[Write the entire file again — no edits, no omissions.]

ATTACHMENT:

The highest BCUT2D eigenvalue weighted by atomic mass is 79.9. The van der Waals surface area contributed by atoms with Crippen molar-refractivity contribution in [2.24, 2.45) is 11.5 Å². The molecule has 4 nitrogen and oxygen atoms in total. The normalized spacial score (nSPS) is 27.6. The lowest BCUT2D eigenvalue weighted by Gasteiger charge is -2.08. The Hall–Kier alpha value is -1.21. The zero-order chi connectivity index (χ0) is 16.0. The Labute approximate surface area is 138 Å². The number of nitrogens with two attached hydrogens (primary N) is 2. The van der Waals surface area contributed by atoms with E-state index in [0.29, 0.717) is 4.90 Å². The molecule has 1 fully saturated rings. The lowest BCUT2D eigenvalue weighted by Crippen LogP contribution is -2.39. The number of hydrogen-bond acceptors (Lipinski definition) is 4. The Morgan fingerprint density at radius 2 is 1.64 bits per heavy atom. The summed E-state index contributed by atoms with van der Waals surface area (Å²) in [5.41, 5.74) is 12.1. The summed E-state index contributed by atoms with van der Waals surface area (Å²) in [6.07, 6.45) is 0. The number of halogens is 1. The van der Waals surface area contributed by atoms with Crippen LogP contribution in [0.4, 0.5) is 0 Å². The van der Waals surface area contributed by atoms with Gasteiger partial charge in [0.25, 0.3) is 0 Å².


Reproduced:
The highest BCUT2D eigenvalue weighted by atomic mass is 79.9. The van der Waals surface area contributed by atoms with Crippen molar-refractivity contribution in [2.24, 2.45) is 11.5 Å². The molecule has 4 nitrogen and oxygen atoms in total. The normalized spacial score (nSPS) is 27.6. The lowest BCUT2D eigenvalue weighted by Gasteiger charge is -2.08. The Hall–Kier alpha value is -1.21. The zero-order chi connectivity index (χ0) is 16.0. The Labute approximate surface area is 138 Å². The number of nitrogens with two attached hydrogens (primary N) is 2. The van der Waals surface area contributed by atoms with E-state index in [0.29, 0.717) is 4.90 Å². The molecule has 1 fully saturated rings. The lowest BCUT2D eigenvalue weighted by Crippen LogP contribution is -2.39. The number of hydrogen-bond acceptors (Lipinski definition) is 4. The Morgan fingerprint density at radius 2 is 1.64 bits per heavy atom. The summed E-state index contributed by atoms with van der Waals surface area (Å²) in [5.41, 5.74) is 12.1. The summed E-state index contributed by atoms with van der Waals surface area (Å²) in [6.07, 6.45) is 0. The number of halogens is 1. The van der Waals surface area contributed by atoms with Crippen LogP contribution in [0.4, 0.5) is 0 Å². The van der Waals surface area contributed by atoms with Gasteiger partial charge in [0.25, 0.3) is 0 Å².